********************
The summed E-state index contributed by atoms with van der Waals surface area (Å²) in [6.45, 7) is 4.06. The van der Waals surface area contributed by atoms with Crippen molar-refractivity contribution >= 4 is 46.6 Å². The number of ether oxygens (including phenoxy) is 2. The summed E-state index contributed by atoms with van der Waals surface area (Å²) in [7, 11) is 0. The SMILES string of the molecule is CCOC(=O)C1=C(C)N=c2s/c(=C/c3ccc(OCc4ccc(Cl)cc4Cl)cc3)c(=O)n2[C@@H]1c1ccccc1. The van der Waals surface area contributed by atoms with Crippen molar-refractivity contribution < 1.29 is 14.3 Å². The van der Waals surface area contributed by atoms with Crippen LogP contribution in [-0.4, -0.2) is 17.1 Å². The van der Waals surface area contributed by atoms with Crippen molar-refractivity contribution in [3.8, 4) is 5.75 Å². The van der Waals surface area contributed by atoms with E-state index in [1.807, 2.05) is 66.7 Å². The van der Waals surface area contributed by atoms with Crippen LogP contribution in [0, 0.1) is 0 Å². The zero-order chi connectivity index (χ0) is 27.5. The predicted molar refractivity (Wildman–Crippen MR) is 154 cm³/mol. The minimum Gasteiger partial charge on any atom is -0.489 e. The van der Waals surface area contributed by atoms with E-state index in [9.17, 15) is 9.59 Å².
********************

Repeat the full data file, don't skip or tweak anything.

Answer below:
The summed E-state index contributed by atoms with van der Waals surface area (Å²) in [6.45, 7) is 4.06. The van der Waals surface area contributed by atoms with Crippen molar-refractivity contribution >= 4 is 46.6 Å². The number of ether oxygens (including phenoxy) is 2. The summed E-state index contributed by atoms with van der Waals surface area (Å²) in [7, 11) is 0. The SMILES string of the molecule is CCOC(=O)C1=C(C)N=c2s/c(=C/c3ccc(OCc4ccc(Cl)cc4Cl)cc3)c(=O)n2[C@@H]1c1ccccc1. The van der Waals surface area contributed by atoms with Crippen molar-refractivity contribution < 1.29 is 14.3 Å². The van der Waals surface area contributed by atoms with Crippen LogP contribution in [-0.4, -0.2) is 17.1 Å². The van der Waals surface area contributed by atoms with Crippen molar-refractivity contribution in [3.8, 4) is 5.75 Å². The van der Waals surface area contributed by atoms with E-state index in [1.807, 2.05) is 66.7 Å². The van der Waals surface area contributed by atoms with Crippen LogP contribution in [0, 0.1) is 0 Å². The zero-order chi connectivity index (χ0) is 27.5. The predicted molar refractivity (Wildman–Crippen MR) is 154 cm³/mol. The minimum Gasteiger partial charge on any atom is -0.489 e. The van der Waals surface area contributed by atoms with E-state index in [9.17, 15) is 9.59 Å².